The U.S. economy added 517,000 in January, way above expectations, while the unemployment rate dipped to 3.4%, according the U.S. Bureau of Labor Statistics.
The strongest job gains were in leisure and hospitality, professional and business services, and health care. Employment also increased in government, partially reflecting the return of workers from a strike.
The number of unemployed persons stood at roughly 5.7 million.
Both the labor force participation rate, at 62.4%, and the employment-population ratio, at 60.2%, were little changed compared with December.
In fact, both these measures have shown little net change since early 2022 and remain below their pre-pandemic February 2020 levels, the BLS says.
Leisure and hospitality added 128,000 jobs in January compared with an average of 89,000jobs per month in 2022.
Over the month, food services and drinking places added 99,000 jobs, while employment continued to trend up in accommodation (+15,000).
In January, employment in professional and business services rose by 82,000, led by gains in professional, scientific, and technical services (+41,000). Job growth in professional and business services averaged 63,000 per month in 2022.
Government employment increased by 74,000. Employment in state government education increased by 35,000, reflecting the return of university workers after a strike.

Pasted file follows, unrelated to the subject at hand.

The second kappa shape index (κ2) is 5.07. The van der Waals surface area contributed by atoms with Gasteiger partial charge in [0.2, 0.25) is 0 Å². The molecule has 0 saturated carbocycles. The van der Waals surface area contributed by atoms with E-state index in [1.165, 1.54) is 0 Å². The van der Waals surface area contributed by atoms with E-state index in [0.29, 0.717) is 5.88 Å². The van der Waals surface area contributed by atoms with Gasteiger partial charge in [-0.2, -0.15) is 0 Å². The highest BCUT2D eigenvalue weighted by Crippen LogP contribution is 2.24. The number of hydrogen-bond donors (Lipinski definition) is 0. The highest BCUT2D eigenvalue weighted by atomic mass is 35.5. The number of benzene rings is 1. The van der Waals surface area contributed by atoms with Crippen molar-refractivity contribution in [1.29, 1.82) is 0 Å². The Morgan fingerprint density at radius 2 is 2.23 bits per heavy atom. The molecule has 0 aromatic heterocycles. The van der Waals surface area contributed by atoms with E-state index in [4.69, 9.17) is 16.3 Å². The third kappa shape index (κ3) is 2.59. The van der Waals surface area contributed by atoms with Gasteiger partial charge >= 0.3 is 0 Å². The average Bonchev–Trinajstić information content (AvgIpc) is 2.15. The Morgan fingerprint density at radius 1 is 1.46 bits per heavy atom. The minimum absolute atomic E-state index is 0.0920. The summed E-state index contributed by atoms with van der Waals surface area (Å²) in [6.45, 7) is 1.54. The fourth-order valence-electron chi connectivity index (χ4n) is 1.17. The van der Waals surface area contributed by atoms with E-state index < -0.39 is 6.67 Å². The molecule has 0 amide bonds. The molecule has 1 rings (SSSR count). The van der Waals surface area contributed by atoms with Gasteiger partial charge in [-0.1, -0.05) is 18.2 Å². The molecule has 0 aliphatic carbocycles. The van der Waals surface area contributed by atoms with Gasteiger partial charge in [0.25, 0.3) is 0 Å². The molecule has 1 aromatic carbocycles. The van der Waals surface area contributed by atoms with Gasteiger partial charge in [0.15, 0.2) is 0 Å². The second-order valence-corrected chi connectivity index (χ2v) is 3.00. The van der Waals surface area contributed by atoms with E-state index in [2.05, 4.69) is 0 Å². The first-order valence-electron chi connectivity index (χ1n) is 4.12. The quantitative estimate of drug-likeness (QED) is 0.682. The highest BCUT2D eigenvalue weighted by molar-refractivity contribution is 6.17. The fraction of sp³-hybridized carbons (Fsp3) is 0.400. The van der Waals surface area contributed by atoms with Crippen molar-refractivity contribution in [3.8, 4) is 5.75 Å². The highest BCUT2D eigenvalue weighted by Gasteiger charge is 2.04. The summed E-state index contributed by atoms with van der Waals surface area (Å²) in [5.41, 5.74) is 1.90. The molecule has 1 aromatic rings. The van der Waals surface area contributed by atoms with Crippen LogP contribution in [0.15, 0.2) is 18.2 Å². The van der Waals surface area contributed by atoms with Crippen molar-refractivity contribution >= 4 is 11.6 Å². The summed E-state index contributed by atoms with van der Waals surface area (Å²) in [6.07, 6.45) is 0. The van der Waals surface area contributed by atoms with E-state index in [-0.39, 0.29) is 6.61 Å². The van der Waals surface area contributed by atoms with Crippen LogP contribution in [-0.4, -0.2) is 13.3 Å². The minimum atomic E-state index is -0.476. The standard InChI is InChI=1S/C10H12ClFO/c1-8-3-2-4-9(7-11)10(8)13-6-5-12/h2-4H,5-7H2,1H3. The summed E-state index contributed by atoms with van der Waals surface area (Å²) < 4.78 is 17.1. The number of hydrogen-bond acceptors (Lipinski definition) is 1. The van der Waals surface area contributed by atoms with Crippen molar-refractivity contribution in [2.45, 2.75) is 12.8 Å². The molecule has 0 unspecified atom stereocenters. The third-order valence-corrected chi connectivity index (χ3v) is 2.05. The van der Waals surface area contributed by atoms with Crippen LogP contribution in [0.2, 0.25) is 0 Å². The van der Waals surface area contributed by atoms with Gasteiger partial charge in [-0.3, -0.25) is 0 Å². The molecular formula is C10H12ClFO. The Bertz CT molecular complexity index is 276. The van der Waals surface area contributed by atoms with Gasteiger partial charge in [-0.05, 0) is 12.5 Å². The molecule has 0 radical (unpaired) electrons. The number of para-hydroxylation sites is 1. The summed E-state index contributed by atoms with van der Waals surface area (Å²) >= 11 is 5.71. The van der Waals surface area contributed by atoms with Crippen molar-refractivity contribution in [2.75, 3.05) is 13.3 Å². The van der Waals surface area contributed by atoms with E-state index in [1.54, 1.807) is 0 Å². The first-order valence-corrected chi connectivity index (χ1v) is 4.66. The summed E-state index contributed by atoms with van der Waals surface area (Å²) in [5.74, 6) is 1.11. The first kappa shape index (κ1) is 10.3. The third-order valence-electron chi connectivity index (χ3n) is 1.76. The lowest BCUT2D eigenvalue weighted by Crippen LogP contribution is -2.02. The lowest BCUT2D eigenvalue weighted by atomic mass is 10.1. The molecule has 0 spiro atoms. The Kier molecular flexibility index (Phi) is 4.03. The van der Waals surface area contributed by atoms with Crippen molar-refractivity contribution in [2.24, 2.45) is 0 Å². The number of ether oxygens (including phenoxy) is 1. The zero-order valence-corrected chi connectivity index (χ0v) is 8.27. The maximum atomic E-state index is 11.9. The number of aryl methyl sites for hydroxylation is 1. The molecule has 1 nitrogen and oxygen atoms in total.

Wages continued to increase, albeit at a slower pace, with the average average hourly wage for all employees on private non-farm payrolls rising by 10 cents, or 0.3%, to $33.03.
Over the past 12 months, average hourly earnings have increased by 4.4%.
In January, average hourly earnings of private-sector production and nonsupervisory employees rose by 7 cents, or 0.2%, to $28.26.
“Wage growth is cooling, even with large payroll gains and the lowest unemployment rate since 1969,” says Odesa Kushi, deputy chief economist for First American, in a statement. “Powell has said that he sees rapid wage growth, particularly in the labor-intensive services sector, as the biggest impediment to bringing inflation down to the Fed’s 2 percent target.”
“The good news is that both overall wage growth and service-sector wage growth is decelerating,” Kushi says. “Yearly growth in average hourly earnings for service employees has declined from a peak of 6.1 percent in March 2022 to 4.5 percent in January 2023.”
“The employment-cost index (ECI), a more comprehensive measure of wage changes, confirms the deceleration,” she adds. “According to the ECI, service-sector wage growth has slowed from 8% in the second quarter of 2022 to 6.9 percent in the fourth quarter.”
“Further reduction in wage growth is the key to getting the Fed to pause its interest rate hikes,” she says. “There is hope that, as consumers pull back on spending, more wages will continue to decelerate.”
Photo: Saulo Mohana